Religion and science are twin beacons of humanity

7 October 2007
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Published in The Times, 7th October 2007

In 1997 a group of scientists issued a declaration in which, among other things, they argued that “human capabilities appear to differ in degree, not in kind, from those found among the higher animals. Humankind’s rich repertoire of thoughts, feelings, aspirations and hopes seems to arise from electrochemical brain processes, not from an immaterial soul”.

Is that all we are? Where, on this definition, will we place the book of Psalms, King Lear, Monet’s water lilies or the Bodleian Library, Oxford? Where will we locate the individuals who risked their lives to save lives during the massacre in Rwanda, or the Buddhist monks today who confront the military regime in Burma in the name of freedom? Do we adequately capture the parameters of the human spirit by reducing it to “electrochemical brain processes”? Clearly not.

The declaration is guilty of an elementary mistake of logic, the genetic fallacy, the belief that because Y “arises from” X, Y is no more than X. An oak arises from an acorn, a butterfly from a caterpillar, but they are not the same things. Music arises from a disturbance of airwaves, but that does not make music mere noise. Everything that lives can be traced back to the first ribo-organisms. But that does not mean that all forms of life are essentially the same.

Any account of the human condition that reduces the human spirit to an accidental by-product of evolutionary pressures tells less than half the story of who we are. We may be — on this, the Bible and neo-Darwinism agree — “dust of the earth”, the reconfigured debris of exploded stars. But within us is the breath of God. Scientists call this “emergence”: the process whereby systems of self-organising complexity yield something new, more than the sum of its parts. That is where religion and science both began: when life became conscious, then self-conscious, then able to ask the question: “Why?”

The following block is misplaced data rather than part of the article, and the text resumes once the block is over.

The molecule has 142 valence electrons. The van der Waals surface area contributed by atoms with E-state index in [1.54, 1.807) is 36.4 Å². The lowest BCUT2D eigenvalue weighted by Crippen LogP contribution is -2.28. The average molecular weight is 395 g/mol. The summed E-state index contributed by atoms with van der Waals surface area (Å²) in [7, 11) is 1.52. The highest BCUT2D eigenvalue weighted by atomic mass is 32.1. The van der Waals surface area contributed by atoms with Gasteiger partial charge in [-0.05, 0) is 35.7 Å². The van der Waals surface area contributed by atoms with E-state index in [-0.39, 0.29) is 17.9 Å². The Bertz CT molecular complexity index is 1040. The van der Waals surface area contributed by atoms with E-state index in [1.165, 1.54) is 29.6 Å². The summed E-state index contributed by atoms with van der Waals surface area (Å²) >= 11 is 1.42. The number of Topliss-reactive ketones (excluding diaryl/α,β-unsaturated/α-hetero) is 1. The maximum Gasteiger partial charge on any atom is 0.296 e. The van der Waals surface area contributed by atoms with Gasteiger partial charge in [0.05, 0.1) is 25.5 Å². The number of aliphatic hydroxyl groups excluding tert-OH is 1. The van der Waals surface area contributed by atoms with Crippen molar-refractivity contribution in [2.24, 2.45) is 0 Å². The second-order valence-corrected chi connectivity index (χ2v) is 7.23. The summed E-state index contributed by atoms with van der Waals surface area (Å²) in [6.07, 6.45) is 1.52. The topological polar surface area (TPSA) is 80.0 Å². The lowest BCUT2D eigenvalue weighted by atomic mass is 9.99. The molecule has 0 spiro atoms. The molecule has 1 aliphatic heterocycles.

The current argument between “religion” and “science” is deeply unnecessary. It involves a caricature of religion and a parody of science. It is structured around a set of absurd oppositions, between science and superstition, reason and revelation, knowledge and wishful thinking, as if scientists and religious believers were incapable of realising the limits of their respective domains. We need both: science to tell us how the world is, religion (and philosophy) to tell us how it ought to be.

In Judaism we have a special blessing — it goes back some 2,000 years — that we say on meeting a great scientist. Religion is not, or should not be, opposed to science. On the contrary, it is part of God’s gift to humanity of insight and understanding. That, for us, is what the Bible means when it says that the human person is “in the image and likeness” of God. What we disagree with is not science but scientism, the belief that what we can see and measure is all there is.We are objects, beings in physical space, subject to the same causal laws as other biological organisms. But we are also subjects, capable of thought, speech, self-expression and imagination. All life is mortal but only humans contemplate their mortality. All genes produce other genes, but not all yield creatures capable of love, Shakespeare’s sonnets or the Song of Songs.

One of the most glorious periods in European history occurred when religion, science and the arts came together in the Renaissance. Its manifesto, Pico della Mirandola’s Oration of the Dignity of Man, was a deeply religious document. In Italy it gave rise to Michelangelo, Leonardo da Vinci, Raphael and Brunelleschi; in England to Francis Bacon, Marlowe, Shakespeare and Milton. This was religious humanism at its best.

Then came the confrontation between the religious authorities and Galileo, and the synthesis was lost. Religion and science began to go their separate ways, to the detriment of both. We need to declare a truce in this war between two equally quintessential aspects of the human condition.

Religion and science are like the two hemispheres of the brain, one analytical, the other integrative, one speaking prose, the other poetry. Religion without science is blind to the workings of the world. Science without religion is deaf to the music of creation.